Here we go again, forced to suffer playground politics with Davenport's city council, evidenced by infighting rather than cooperating, reacting instead of reasoning, and plotting versus planning. This term, the thorn in the Davenport council's side is Ward 3 Alderman Keith Meyer, who used bad judgment in delivering a Christmas carol that was less-than-flattering to various aldermen. Some even consider his remark relative to Alderman Jamie Howard to be racist. Those of us who know Alderman Meyer know nothing could be further from the truth, but that subject is for a different editorial.

From alleged threats by Mayor Brooke toward Alderman Ray Ambrose to this week's recent resolution amending the "Code of Conduct" for aldermen - which allows for sanctions, including formal censure, reprimand, loss of committee assignment, and recommendation for possible removal of a fellow alderman for inappropriate conduct, with a supermajority vote - the council continues to demonstrate little regard for a rational process for problem-solving and/or remedy.

The thorn that is Alderman Meyer is not so much his foolish literary references in the form of a Christmas carol but his relentless questions and requests for information during council meetings. The complaint is that Meyer bogs things down with his inquisitiveness, and that his demands for relevant documentation are unreasonable, even destructive, because they require time and resources to accommodate him.

Tough. His constituents for this very reason voted Alderman Meyer in. Meyer is no stranger to City Hall. He has always questioned the status quo, and voters are well aware of this penchant. He doesn't let things slide. Meyer is doing his job by demanding the pertinent information before he votes on city business. In fact, Meyer is doing precisely what every alderman should be doing. The fact that he is basically alone in his quests for data, and that for his efforts, a resolution is being drafted to remove him, or at least censor him, sends a clear message to the public that this council is not interested in the facts, nor in sharing them.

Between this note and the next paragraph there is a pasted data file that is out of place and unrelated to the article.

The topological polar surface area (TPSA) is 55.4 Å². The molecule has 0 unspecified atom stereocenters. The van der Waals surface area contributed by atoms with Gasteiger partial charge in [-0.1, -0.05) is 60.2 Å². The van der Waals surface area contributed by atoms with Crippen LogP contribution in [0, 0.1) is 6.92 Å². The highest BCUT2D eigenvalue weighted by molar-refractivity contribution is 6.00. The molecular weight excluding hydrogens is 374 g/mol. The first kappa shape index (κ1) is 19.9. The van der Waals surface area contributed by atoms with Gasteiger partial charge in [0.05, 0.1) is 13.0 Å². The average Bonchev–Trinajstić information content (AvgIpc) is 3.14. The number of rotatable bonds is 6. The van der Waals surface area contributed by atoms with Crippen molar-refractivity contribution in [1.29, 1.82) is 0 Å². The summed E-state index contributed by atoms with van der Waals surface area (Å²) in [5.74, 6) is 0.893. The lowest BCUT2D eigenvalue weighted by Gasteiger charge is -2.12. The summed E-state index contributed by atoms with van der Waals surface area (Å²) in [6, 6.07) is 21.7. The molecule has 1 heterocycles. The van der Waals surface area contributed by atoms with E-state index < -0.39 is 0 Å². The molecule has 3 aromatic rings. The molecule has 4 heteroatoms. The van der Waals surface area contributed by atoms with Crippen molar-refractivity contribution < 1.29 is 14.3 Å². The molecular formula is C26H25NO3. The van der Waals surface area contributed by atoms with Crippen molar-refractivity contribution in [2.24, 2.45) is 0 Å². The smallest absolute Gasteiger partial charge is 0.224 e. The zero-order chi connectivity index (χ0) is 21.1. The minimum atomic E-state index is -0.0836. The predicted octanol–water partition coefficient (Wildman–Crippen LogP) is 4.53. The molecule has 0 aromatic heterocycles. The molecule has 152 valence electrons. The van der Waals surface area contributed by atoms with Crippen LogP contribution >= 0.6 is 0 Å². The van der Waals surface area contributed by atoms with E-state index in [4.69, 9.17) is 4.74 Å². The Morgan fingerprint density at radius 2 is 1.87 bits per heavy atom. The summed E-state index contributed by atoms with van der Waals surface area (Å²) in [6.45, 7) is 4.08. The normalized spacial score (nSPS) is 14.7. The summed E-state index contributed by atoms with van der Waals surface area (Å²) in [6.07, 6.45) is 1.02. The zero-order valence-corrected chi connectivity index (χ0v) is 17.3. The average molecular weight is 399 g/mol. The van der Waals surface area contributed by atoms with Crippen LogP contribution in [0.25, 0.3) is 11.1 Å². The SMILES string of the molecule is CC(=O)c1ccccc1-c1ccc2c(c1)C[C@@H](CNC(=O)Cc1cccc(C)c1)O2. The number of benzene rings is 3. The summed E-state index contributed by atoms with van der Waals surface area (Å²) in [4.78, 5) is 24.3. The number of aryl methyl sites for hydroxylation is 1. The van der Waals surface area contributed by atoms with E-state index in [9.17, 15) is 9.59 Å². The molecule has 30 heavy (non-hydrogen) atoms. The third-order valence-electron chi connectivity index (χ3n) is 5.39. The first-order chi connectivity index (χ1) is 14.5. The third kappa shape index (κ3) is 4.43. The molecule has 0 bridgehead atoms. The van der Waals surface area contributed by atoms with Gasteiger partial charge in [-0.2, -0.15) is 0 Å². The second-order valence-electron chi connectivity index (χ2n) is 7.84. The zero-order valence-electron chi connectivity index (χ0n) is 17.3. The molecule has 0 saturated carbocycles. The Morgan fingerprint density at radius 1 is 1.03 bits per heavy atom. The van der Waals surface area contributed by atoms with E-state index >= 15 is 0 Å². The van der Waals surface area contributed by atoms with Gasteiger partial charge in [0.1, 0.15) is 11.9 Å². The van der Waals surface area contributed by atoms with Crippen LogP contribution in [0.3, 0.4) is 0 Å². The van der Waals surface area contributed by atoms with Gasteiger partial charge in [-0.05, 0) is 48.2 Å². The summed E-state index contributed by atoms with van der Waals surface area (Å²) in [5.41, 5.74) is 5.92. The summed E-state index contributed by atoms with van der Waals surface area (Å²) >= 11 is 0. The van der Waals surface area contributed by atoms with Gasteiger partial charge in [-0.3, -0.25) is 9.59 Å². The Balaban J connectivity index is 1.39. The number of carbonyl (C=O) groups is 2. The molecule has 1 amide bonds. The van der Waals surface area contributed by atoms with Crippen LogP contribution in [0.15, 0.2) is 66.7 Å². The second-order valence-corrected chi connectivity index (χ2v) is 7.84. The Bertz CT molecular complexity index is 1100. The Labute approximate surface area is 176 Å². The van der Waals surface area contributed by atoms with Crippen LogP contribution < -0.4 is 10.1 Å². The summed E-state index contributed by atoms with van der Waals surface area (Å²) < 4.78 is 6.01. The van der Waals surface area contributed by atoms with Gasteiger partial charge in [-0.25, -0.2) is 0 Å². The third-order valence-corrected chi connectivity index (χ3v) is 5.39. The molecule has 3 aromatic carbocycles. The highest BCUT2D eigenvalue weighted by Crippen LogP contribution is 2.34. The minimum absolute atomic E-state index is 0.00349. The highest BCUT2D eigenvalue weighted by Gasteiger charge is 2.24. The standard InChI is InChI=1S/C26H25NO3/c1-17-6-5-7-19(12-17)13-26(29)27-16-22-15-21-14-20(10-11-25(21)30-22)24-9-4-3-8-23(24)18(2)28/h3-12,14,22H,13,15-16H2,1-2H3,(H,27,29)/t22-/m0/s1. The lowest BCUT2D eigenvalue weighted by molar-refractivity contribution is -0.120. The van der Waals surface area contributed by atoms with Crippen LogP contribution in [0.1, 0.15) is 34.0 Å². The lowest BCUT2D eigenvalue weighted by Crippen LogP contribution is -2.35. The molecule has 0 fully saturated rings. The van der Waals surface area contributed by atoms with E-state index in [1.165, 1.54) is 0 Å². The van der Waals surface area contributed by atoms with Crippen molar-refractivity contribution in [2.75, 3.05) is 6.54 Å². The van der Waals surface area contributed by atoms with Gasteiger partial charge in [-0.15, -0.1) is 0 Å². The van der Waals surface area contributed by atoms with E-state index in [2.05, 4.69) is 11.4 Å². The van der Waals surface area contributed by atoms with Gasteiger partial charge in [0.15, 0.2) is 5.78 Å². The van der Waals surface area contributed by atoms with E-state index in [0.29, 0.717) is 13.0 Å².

Otherwise, the answer to dealing with Alderman Meyer would be simply to accommodate him. More often than not, his requests are reasonable, relevant to the item being discussed, and need-to-know for a vote to occur. If the answer is known to any of the parties involved, then address them to satisfy Alderman Meyer at the time he questions a matter.

Instead, huge energy is spent in finding ways to stymie Meyer. This last action establishing a resolution that allows the council to possibly remove one of its own is transparent and shameful, especially considering the far more egregious conduct by aldermen in the not-so-distant-past. Where were the outrage and sanctimonious attitudes then?

If voters want to know whether Alderman Meyer is a positive or negative influence, then consider his requests. Investigate for yourselves whether his questions are meaningful or frivolous. The process itself demands that our elected officials be informed and resolute in voting on matters for which they represent the public. At a minimum, err on the side of too much information versus too little.

And yes, it might take a little more time each meeting to actually have a comprehensive discussion on an agenda item, but that's what we are paying the big bucks for.

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